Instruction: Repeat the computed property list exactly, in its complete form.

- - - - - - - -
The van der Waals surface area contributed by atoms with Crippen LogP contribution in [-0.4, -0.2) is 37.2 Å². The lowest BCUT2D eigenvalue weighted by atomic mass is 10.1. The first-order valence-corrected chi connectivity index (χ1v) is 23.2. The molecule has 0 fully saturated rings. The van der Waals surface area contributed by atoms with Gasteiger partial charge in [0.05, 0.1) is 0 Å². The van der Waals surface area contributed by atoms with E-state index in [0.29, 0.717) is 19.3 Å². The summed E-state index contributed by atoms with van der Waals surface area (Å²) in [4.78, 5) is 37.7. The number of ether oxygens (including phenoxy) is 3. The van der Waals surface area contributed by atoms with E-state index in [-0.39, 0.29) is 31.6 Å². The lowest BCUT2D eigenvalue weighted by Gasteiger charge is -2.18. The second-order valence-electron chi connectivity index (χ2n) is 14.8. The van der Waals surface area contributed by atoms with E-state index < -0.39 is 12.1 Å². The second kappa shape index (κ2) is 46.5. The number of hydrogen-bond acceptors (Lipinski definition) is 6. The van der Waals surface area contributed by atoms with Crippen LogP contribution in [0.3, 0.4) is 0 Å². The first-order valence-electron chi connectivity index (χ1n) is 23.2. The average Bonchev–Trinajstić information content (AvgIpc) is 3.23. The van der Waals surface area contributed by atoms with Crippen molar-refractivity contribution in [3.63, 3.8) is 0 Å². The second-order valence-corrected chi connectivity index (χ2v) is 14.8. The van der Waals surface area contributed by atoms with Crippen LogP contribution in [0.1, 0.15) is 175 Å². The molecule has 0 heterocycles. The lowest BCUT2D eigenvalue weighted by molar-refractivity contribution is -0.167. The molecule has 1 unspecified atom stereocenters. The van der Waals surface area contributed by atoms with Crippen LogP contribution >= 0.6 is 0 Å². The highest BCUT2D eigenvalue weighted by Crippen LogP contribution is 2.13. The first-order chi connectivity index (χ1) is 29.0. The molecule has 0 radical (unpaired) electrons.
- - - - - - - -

The van der Waals surface area contributed by atoms with Crippen LogP contribution in [-0.4, -0.2) is 37.2 Å². The lowest BCUT2D eigenvalue weighted by atomic mass is 10.1. The first-order valence-corrected chi connectivity index (χ1v) is 23.2. The molecule has 0 fully saturated rings. The van der Waals surface area contributed by atoms with Gasteiger partial charge in [0.05, 0.1) is 0 Å². The van der Waals surface area contributed by atoms with E-state index in [0.29, 0.717) is 19.3 Å². The summed E-state index contributed by atoms with van der Waals surface area (Å²) in [4.78, 5) is 37.7. The number of ether oxygens (including phenoxy) is 3. The van der Waals surface area contributed by atoms with E-state index in [-0.39, 0.29) is 31.6 Å². The lowest BCUT2D eigenvalue weighted by Gasteiger charge is -2.18. The second-order valence-electron chi connectivity index (χ2n) is 14.8. The van der Waals surface area contributed by atoms with E-state index < -0.39 is 12.1 Å². The second kappa shape index (κ2) is 46.5. The number of hydrogen-bond acceptors (Lipinski definition) is 6. The van der Waals surface area contributed by atoms with Crippen LogP contribution in [0.3, 0.4) is 0 Å². The first-order valence-electron chi connectivity index (χ1n) is 23.2. The average Bonchev–Trinajstić information content (AvgIpc) is 3.23. The van der Waals surface area contributed by atoms with Crippen molar-refractivity contribution in [3.63, 3.8) is 0 Å². The second-order valence-corrected chi connectivity index (χ2v) is 14.8. The van der Waals surface area contributed by atoms with Crippen LogP contribution in [0.1, 0.15) is 175 Å². The molecule has 0 heterocycles. The lowest BCUT2D eigenvalue weighted by molar-refractivity contribution is -0.167. The molecule has 1 unspecified atom stereocenters. The van der Waals surface area contributed by atoms with Crippen LogP contribution >= 0.6 is 0 Å². The highest BCUT2D eigenvalue weighted by Crippen LogP contribution is 2.13. The first-order chi connectivity index (χ1) is 29.0. The molecule has 0 radical (unpaired) electrons.